It is early Saturday morning, Dec. 13 and the thermometer outside my window reads 19 degrees below. In the dawn's dim light, frozen crystals suspended in the crisp, morning air appear as diamond dust.
A carpet of fresh powder highlight the first shafts of sunlight as they inch down the peaks and sneak across the landscape. The warmth offered by these early rays is strictly emotional, as the limited solar heat can't compete with the bone chilling cold of this Adirondack morn.
"Saranac Lake," proclaims the national news, "was the coldest spot in the nation last evening." The declaration, came nearly two week's before winter is officially set to arrive, on Dec. 22. The recent cold snap offers a harbinger of what's yet to come.
In the side yard, the tracks of a red fox loping across the landscape offer evidence of the only creature stirring. No other tracks, not even a mouse.
The usual flock of black capped chickadees, always the first visitors to the bird feeder, are slow to arrive this morning. The always mischievous red squirrels are likewise absent, evidently there is little need for the critters to venture out in such weather.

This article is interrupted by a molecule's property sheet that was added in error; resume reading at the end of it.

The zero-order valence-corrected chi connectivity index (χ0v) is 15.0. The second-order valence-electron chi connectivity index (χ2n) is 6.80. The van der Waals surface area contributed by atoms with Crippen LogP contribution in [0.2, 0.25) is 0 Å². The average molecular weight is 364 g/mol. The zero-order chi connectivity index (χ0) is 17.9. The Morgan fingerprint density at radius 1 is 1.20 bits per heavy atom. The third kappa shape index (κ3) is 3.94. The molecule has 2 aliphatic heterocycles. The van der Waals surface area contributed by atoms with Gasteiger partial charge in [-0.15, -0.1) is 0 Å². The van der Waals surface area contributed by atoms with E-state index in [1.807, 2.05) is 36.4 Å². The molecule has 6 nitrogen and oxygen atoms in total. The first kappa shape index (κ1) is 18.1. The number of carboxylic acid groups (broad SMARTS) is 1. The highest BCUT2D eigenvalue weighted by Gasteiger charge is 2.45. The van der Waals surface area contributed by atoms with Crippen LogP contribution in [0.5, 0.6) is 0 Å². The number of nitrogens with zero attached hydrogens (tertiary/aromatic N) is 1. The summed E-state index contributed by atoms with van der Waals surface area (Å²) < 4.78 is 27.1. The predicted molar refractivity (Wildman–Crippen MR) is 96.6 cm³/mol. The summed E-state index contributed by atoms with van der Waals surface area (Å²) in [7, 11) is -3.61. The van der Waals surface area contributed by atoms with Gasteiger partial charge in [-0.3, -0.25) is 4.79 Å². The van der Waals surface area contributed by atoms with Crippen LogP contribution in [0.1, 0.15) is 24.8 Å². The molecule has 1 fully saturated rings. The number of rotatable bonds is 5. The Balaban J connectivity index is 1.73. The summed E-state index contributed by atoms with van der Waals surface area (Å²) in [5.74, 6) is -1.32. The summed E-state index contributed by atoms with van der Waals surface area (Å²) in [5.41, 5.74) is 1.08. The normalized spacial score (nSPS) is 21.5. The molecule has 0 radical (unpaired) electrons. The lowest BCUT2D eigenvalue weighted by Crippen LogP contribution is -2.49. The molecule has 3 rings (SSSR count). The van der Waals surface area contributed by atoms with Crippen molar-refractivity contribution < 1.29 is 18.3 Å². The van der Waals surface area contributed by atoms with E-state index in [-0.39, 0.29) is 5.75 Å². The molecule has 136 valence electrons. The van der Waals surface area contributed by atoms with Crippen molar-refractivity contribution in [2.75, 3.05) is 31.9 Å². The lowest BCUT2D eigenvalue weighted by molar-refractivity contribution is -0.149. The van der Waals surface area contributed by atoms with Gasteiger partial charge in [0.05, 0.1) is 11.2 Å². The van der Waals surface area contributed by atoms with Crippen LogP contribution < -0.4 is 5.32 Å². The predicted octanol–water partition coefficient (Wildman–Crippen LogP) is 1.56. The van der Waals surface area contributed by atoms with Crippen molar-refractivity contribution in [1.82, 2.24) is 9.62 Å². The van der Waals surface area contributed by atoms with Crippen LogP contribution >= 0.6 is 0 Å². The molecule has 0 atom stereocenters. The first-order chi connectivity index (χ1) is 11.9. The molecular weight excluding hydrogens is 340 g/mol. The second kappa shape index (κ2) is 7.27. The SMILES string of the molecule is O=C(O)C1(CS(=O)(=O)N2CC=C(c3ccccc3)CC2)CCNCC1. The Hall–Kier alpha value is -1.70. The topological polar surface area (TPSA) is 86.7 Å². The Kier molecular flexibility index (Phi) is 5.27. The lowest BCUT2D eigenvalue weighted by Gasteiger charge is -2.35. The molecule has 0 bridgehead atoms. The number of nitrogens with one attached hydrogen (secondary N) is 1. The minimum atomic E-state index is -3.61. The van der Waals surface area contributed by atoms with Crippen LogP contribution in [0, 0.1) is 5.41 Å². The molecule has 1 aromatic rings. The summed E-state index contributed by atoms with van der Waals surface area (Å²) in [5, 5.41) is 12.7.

As the sun climbs higher on the horizon, the breaking day beckons me to shake off the morning's shiver and embrace the season whether skiing, skating or grouse hunting. Winter is already beginning to take hold. Ice has already set up on the ponds and snow underfoot squeaks like styrofoam. The brook in the backyard is frozen over solid and snowmobiles race along the railroad corridor. Ice fishermen were on Owl Pond.
I pour another cup of hot coffee and check the thermometer again. The mercury remains well below the zero mark, in the double digit range.
The urge to go outside quickly subsides. It's too early in the day, too early in the season. I'm certain that more reasonable opportunities will be available when the mercury is legible north of the zero digit. In the confines of my warm office, with a shiver of recognition, I begin this week's column.